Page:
Accessibility Tools

Hip and Groin Injuries That Affect Hockey Goalies

Ice hockey is a physically demanding sport involving rapid movements and specialized techniques, making it one of the most injury-prone sports. Hip and groin injuries are particularly common among ice hockey players, as the unique nature of the sport can place a significant amount of stress on the hip joints.

With this in mind, goaltenders are at a higher risk of developing hip and groin problems due to the unique physical demands of their roles. Techniques such as the “butterfly style” can strain their hip joints as they rely heavily on their lower body to protect the goal.

How Modern Goalkeeping Predisposes Athletes to Hip and Groin Injuries

The butterfly style, a more modern goalkeeping technique, involves frequent and rapid dropping down to the knees. Goalies rotate the hips 90 degrees internally to keep the padding parallel to the ice and block attempts to score.

What’s crucial to note is that this technique regularly exposes the hip joint to excessive internal rotation, often beyond the hip range of motion (ROM). This happens only during side splits in ballet, kicking in martial arts, and similar extreme movements in other sports.

Goalies drop down into the butterfly position at least 45 times for full or half saves – and many more during daily practices. They also have to constantly perform bending and twisting movements to stop the puck, making them susceptible to hip and groin problems over time.

Hip and Groin Injuries Affecting Hockey Goalies

Below, we explore common hip and groin problems in hockey goalies that can impede their performance on the rink.

  1. Groin Strain

    The groin area comprises a group of muscles called the adductors. These extend from the inner pelvis to the inner part of the thigh bone and are essential for stabilizing the leg during movement, especially in actions involving pulling the legs together or stabilizing the body during lateral motions.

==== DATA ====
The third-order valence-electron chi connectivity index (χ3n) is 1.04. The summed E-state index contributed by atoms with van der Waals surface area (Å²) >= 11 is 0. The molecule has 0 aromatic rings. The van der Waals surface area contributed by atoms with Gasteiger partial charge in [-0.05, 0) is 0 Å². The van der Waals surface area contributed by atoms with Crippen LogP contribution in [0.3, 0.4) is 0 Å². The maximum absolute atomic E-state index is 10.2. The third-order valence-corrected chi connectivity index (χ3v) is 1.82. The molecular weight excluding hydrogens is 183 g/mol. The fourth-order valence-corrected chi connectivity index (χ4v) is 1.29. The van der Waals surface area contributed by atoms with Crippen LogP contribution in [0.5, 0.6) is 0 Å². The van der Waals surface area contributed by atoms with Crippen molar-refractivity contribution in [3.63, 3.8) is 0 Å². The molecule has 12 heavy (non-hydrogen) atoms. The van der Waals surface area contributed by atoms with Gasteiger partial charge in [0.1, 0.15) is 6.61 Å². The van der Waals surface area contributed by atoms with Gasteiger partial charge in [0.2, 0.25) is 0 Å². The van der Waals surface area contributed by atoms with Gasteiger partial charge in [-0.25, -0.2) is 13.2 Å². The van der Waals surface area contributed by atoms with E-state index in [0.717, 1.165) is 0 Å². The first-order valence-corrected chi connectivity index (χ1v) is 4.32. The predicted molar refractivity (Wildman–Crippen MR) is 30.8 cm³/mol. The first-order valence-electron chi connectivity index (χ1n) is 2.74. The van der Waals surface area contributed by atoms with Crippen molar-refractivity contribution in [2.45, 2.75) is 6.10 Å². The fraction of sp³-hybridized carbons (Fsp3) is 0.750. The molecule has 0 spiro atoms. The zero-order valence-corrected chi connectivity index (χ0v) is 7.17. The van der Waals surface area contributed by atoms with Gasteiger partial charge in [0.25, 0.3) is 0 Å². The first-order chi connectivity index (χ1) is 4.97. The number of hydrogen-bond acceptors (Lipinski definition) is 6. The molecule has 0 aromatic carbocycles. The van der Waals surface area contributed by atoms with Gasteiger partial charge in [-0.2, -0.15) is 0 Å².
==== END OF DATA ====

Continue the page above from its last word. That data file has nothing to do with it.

Because of this, repetitive and quick side-to-side movements can overstretch or tear the adductors. Wide stances, sudden ‘splits’ and powerful leg kicks performed when blocking shots can also put a strain on this muscle group and cause groin injuries.

    Groin strain symptoms generally include the following:

    • Sharp pain in the inner thigh
    • Pain when spreading the legs apart or bringing them together
    • Weakness in the groin muscles
    • Swelling and bruising within 48 hours of the injury
  2. Femoroacetabular Impingement (FAI)

    This orthopedic condition primarily involves two anatomical structures: the femur (thigh bone) and the acetabulum (the socket in the pelvis). FAI occurs when bony abnormalities on either or both structures increase friction during hip movements.

    Hockey goalies are particularly susceptible to FAI due to the extreme hip motions required by their position. Repetitive movements, deep squatting positions and even getting up from the butterfly position can lead to and aggravate the impingement.

    Symptoms of FAI typically include:

    • Groin pain (often aggravated by turning, twisting, or squatting)
    • Stiffness or a decreased range of motion in the hip
    • A sharp stabbing pain during sudden movements
  3. Hip Labral Tear

    The hip joint is a ball-and-socket joint where the thigh bone meets the pelvis. Surrounding the pelvis’s acetabulum is the labrum, a ring of cartilage providing stability and cushioning for the joint.

    However, the butterfly drop, where the knees are bent and thighs are splayed outward, is particularly strenuous for the hips. Over time, these actions can lead to tearing or detachment of the labrum from the acetabulum.

    Players suffering from a hip labral tear may experience symptoms such as:

    • A sharp, catching pain in the groin or hip area
    • A catching or locking sensation in the hip joint
    • Stiffness or limited range of motion in the hip
  4. Hip Flexor Tendinitis